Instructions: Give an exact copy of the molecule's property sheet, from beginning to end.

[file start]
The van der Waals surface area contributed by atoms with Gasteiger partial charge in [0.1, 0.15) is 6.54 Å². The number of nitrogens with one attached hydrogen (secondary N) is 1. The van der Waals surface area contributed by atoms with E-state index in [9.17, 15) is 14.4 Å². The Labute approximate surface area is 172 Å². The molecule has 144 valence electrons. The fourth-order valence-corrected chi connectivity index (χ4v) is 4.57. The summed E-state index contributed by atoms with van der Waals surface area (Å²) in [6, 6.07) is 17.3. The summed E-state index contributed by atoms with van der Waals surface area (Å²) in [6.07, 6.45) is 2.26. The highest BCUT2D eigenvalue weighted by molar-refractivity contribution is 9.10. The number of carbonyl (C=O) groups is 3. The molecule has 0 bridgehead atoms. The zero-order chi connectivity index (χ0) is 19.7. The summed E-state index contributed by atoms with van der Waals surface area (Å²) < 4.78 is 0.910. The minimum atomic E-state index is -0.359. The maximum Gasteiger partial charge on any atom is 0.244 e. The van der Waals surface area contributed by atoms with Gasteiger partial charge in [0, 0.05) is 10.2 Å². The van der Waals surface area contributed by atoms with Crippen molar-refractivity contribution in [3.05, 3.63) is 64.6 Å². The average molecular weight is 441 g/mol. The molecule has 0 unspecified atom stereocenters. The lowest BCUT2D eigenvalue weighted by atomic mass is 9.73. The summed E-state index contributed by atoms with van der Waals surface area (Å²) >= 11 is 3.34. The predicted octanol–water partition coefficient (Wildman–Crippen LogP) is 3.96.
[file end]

The van der Waals surface area contributed by atoms with Gasteiger partial charge in [0.1, 0.15) is 6.54 Å². The number of nitrogens with one attached hydrogen (secondary N) is 1. The van der Waals surface area contributed by atoms with E-state index in [9.17, 15) is 14.4 Å². The Labute approximate surface area is 172 Å². The molecule has 144 valence electrons. The fourth-order valence-corrected chi connectivity index (χ4v) is 4.57. The summed E-state index contributed by atoms with van der Waals surface area (Å²) in [6, 6.07) is 17.3. The summed E-state index contributed by atoms with van der Waals surface area (Å²) in [6.07, 6.45) is 2.26. The highest BCUT2D eigenvalue weighted by molar-refractivity contribution is 9.10. The number of carbonyl (C=O) groups is 3. The molecule has 0 bridgehead atoms. The zero-order chi connectivity index (χ0) is 19.7. The summed E-state index contributed by atoms with van der Waals surface area (Å²) < 4.78 is 0.910. The minimum atomic E-state index is -0.359. The maximum Gasteiger partial charge on any atom is 0.244 e. The van der Waals surface area contributed by atoms with Gasteiger partial charge in [0, 0.05) is 10.2 Å². The van der Waals surface area contributed by atoms with Crippen molar-refractivity contribution in [3.05, 3.63) is 64.6 Å². The average molecular weight is 441 g/mol. The molecule has 0 unspecified atom stereocenters. The lowest BCUT2D eigenvalue weighted by atomic mass is 9.73. The summed E-state index contributed by atoms with van der Waals surface area (Å²) >= 11 is 3.34. The predicted octanol–water partition coefficient (Wildman–Crippen LogP) is 3.96.